Agricultural science is beginning to understand that soil is not just soil, but a collection of nutrients that are slowly drawn from the ground by growing crops. Nitrogen, phosphorus, and potassium are crucial ingredients. The Industrial Revolution is pushing agriculture away from passive crop re-nourishment processes and towards intensive, fertilizer-driven farming. Fertilizer producers can’t keep up. At the same time, the American whaling industry had reached its zenith and began to fall. Coastal whales were harder to find and the bold men of Nantucket ventured out across the Pacific in search of the last great whaling grounds.
In these voyages, the whalers found numerous tiny, often uncharted islands in the Pacific. These remote islands were refuges, not just for weary sailors, but for generations of seabirds. From these seabirds rose great mountains of guano, guano rich in the nutrients plants crave. Guano was the solution to the fertilizer crises.
The fam attending my dissertation defense
After a little more than 5 years of hard work, I’ve officially completed my Ph.D.! You can read my dissertation (“An Integrative and Interdisciplinary Approach to Shark Conservation: Policy Solutions, Ecosystem Role, and Stakeholder Attitudes”) online here in its entirety.
In case there are some among you who don’t really want to read a 281 page dissertation but are curious about what I found, I’ve prepared this blog post to summarize my key conclusions. (Note: this does not include every conclusion. Some are aggregated together, and some more technical conclusions are omitted for this summary).
Finally, after almost a year of silence, we have concrete responses from the leading presidential candidate about ocean health and, in particular, the state of America’s fisheries. Well, sort of.
ScienceDebate.org, a non-partisan science advocacy group, asked the four leading candidates a slew of 20 science-related questions, including the following about ocean health:
“There is growing concern over the decline of fisheries and the overall health of the ocean: scientists estimate that 90% of stocks are fished at or beyond sustainable limits, habitats like coral reefs are threatened by ocean acidification, and large areas of ocean and coastlines are polluted. What efforts would your administration make to improve the health of our ocean and coastlines and increase the long-term sustainability of ocean fisheries?”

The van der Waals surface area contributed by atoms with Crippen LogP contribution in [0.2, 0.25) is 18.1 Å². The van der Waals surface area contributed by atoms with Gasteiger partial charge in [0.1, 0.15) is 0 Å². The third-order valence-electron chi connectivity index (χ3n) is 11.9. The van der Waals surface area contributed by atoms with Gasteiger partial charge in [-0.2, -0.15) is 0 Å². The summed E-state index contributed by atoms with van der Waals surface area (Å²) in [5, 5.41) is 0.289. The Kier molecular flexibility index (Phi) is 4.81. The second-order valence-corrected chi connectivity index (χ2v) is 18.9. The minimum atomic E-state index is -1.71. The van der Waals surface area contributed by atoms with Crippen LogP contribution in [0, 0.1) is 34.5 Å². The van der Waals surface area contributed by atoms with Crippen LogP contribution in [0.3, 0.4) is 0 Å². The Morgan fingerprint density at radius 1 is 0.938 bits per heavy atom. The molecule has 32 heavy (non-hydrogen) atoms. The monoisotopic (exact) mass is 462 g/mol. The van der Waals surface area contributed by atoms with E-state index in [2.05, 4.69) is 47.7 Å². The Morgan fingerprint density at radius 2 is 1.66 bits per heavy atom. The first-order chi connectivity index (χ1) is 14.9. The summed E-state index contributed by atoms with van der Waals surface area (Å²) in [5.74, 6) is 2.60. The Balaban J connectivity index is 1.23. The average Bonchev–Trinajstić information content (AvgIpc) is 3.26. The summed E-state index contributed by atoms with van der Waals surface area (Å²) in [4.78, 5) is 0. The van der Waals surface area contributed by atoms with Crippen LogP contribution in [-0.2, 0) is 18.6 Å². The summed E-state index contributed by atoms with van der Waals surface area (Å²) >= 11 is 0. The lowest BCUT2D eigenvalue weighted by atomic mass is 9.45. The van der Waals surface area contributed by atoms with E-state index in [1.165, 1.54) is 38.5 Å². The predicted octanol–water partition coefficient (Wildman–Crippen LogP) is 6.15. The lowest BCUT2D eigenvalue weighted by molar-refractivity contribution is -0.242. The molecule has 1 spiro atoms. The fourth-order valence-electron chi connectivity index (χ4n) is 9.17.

Gary Johnson and Donald Trump declined to answer (Johnson declined to answer any question, Trump’s submitted boilerplate copy that makes no mention of the oceans or any ocean issue).
Jill Stein’s succinct response acknowledged the problems that overfishing, climate change, and ocean plastics pose to the oceans, but provides no specific policy recommendations. Read More
People have dedicated their careers and spilled much ink on bettering relations across the science – policy divide. In recent years, whole institutions have sprung up in order to better communicate and work across this boundary, the kind of institution formally called a boundary organization. In short, the people who work at such places must know the language and culture of both sides, be able to navigate around the sensitivities of each, and serve as a trusted person in moving a conversation along. These people are often called “honest brokers” because of the importance of the trust they must gain and hold. As someone who’s now working on the boundary for a number of years in the marine conservation world, I have some reflections of how exactly that role is not so simple. Hopefully my top 10 reflections will be helpful in building the next generation of boundary spanners. Read More